13 May 2019
Marianne Curphey speaks to Simon Johnston, CEO of Icon Relocation, one of the fastest growing relocation companies in the UK, about the challenges of relocating employees from India to destinations around the globe.
India has huge potential – both inbound and outbound – and it is a country that has seen rapid cultural and economic changes over the past few years.
Until recently, Indian assignees were not supported by their companies when relocating in the same way that employees from the UK might expect to be supported. Instead of receiving advice and financial compensation for the move, many Indian companies sent their staff abroad with a plane ticket and some temporary arrangements for accommodation.
This is now changing, says Simon Johnston, CEO of Icon Relocation, which helps companies prepare, support and move employees across the globe. He will be talking at the Festival of Global People about the challenges and opportunities of global mobility, particularly with reference to India, and the rapid growth in digital solutions as a way of supporting clients and managing costs.
Simon, who is Chair of the Association of Relocations Professionals (ARP), will be speaking on Day 1 of Relocate’s Festival of Global People in London on May 14. He joins more than 30 keynotes speakers and internationally renowned experts to address the burning issues around relocation and global mobility today.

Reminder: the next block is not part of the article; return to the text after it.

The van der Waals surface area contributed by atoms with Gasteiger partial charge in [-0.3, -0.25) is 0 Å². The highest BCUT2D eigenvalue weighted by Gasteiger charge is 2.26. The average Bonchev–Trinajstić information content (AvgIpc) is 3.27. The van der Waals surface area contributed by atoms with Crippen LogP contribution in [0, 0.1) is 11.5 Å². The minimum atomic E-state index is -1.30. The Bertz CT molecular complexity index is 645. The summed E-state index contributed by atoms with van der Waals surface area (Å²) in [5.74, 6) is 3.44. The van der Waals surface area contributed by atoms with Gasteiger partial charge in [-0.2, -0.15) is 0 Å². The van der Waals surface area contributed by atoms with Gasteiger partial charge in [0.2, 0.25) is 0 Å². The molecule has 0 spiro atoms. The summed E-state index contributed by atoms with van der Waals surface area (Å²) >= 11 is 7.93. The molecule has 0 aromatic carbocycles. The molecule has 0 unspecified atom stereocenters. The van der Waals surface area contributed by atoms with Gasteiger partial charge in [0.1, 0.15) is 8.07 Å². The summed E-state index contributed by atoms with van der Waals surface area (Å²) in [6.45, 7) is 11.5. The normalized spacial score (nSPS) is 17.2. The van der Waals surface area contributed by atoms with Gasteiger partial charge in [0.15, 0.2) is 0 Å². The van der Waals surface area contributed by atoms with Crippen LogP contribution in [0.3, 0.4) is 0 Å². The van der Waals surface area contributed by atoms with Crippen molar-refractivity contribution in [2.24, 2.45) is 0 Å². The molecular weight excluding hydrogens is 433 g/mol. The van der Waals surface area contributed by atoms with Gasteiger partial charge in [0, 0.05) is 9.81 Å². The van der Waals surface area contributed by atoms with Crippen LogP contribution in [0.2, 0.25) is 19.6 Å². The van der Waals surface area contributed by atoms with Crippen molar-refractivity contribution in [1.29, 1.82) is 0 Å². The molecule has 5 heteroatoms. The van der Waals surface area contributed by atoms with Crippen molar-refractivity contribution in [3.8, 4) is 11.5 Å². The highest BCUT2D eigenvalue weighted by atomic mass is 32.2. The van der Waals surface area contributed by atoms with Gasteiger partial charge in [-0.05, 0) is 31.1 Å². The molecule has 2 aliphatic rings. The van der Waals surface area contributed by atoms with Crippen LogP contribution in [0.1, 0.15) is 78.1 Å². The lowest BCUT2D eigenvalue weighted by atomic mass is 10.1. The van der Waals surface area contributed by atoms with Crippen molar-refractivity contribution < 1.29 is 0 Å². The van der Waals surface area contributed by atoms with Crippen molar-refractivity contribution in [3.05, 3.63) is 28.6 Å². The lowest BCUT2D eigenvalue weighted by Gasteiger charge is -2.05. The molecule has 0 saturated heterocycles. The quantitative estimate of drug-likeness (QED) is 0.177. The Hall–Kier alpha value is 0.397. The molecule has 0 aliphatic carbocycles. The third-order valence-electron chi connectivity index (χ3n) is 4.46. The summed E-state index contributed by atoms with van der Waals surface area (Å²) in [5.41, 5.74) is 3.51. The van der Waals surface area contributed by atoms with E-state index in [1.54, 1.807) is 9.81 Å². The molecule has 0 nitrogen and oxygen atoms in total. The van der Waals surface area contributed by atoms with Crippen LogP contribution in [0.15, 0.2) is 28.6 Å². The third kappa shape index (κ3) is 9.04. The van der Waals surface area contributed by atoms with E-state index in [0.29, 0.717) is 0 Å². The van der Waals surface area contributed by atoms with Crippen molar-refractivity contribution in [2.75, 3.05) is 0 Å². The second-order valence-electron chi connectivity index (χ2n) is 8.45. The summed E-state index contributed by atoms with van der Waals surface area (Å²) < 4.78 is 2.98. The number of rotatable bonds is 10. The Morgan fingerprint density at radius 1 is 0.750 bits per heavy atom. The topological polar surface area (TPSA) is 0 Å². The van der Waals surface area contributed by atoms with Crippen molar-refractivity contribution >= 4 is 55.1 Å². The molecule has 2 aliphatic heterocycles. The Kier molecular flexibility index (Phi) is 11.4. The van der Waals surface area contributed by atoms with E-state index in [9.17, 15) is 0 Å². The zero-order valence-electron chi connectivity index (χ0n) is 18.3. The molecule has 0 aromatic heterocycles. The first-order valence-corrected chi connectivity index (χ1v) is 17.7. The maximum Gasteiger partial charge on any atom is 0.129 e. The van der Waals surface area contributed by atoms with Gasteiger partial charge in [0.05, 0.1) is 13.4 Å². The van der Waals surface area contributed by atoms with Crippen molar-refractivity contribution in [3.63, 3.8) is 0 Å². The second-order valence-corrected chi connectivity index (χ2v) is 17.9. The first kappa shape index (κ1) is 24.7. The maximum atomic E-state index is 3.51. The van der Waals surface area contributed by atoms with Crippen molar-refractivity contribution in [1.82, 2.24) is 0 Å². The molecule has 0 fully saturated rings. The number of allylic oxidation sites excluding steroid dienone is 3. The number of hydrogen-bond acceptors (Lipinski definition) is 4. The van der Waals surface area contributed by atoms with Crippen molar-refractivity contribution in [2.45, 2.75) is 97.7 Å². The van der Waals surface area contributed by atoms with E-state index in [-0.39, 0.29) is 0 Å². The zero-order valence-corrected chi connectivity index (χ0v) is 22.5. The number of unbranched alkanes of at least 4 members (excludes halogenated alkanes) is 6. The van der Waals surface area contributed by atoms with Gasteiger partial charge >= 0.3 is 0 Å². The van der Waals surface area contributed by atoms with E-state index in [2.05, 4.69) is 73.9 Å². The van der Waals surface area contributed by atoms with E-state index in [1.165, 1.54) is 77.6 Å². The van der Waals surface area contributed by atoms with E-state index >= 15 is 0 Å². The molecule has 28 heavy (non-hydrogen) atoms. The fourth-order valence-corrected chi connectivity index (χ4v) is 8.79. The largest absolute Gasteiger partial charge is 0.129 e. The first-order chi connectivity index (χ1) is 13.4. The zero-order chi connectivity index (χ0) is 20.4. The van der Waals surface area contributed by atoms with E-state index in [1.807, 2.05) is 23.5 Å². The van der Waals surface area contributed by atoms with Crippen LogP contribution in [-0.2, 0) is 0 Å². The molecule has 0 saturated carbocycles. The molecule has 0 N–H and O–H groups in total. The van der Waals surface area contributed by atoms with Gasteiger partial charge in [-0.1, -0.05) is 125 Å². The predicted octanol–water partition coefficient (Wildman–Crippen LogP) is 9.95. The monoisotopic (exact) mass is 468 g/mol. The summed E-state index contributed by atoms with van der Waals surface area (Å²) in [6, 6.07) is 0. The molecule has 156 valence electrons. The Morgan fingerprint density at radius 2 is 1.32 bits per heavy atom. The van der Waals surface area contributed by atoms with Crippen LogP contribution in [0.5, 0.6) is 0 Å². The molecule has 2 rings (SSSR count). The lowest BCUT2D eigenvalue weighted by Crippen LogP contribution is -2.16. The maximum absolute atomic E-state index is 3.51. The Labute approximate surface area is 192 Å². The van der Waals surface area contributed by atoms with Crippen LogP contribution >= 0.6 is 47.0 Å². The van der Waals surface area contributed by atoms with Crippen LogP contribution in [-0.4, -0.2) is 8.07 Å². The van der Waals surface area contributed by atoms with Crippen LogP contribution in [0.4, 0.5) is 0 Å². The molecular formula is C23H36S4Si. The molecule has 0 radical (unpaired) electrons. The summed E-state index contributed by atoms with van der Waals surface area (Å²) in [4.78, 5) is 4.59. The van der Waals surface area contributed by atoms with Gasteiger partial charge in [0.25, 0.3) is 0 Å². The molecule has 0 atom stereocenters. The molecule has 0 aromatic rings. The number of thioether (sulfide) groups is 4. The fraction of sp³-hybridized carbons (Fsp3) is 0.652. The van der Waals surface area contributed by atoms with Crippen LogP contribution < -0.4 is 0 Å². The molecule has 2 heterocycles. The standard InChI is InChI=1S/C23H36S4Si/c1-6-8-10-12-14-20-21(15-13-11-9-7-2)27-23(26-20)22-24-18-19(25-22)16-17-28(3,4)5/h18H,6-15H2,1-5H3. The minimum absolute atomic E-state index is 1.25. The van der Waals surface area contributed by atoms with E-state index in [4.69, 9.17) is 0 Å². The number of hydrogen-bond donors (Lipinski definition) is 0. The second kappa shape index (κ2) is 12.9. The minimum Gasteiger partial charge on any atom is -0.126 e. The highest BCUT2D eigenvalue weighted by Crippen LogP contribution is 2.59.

“We have looked after short-term business travellers for two decades and provided corporate housing solutions for many clients,” he explains. “While that is still a large part of our work, we are also providing digital solutions for clients who want to support their staff before, as well as during, the assignment.”
He says that, unlike business travellers coming from the UK or US, the majority of people who relocate from India do not get a package from their employer.
“They tend to get a plane ticket and temporary accommodation or Airbnb until they find their own housing,” he says.
This is now changing, driven by a need to improve the relocation experience for staff, and to ensure that the client is protected from problems that the relocating employee might unwittingly cause.
Improving staff retention rates
“Much of the change in the market has been driven by the need to improve staff retention rates,” he explains. “For many assignees coming from India, it is often the first time they have left the country and they can find it very stressful to have to find their own property. If things don’t go well, they might not stay on the assignment.
“In terms of productivity, they are taking time off work to sort out housing and other personal issues and that affects the billable time that the company can charge them out at. It means they are being less productive. If they are stressed and unhappy, they may end up cutting short their assignment, or coming home for good – neither of which is a good outcome for the employer. “We can talk to the assignee, help them to understand what it will mean to move abroad, help them draw up a list of potential properties they might like to live in. All this means they are a lot less stressed and their productivity can go up – it makes them a happier employee.”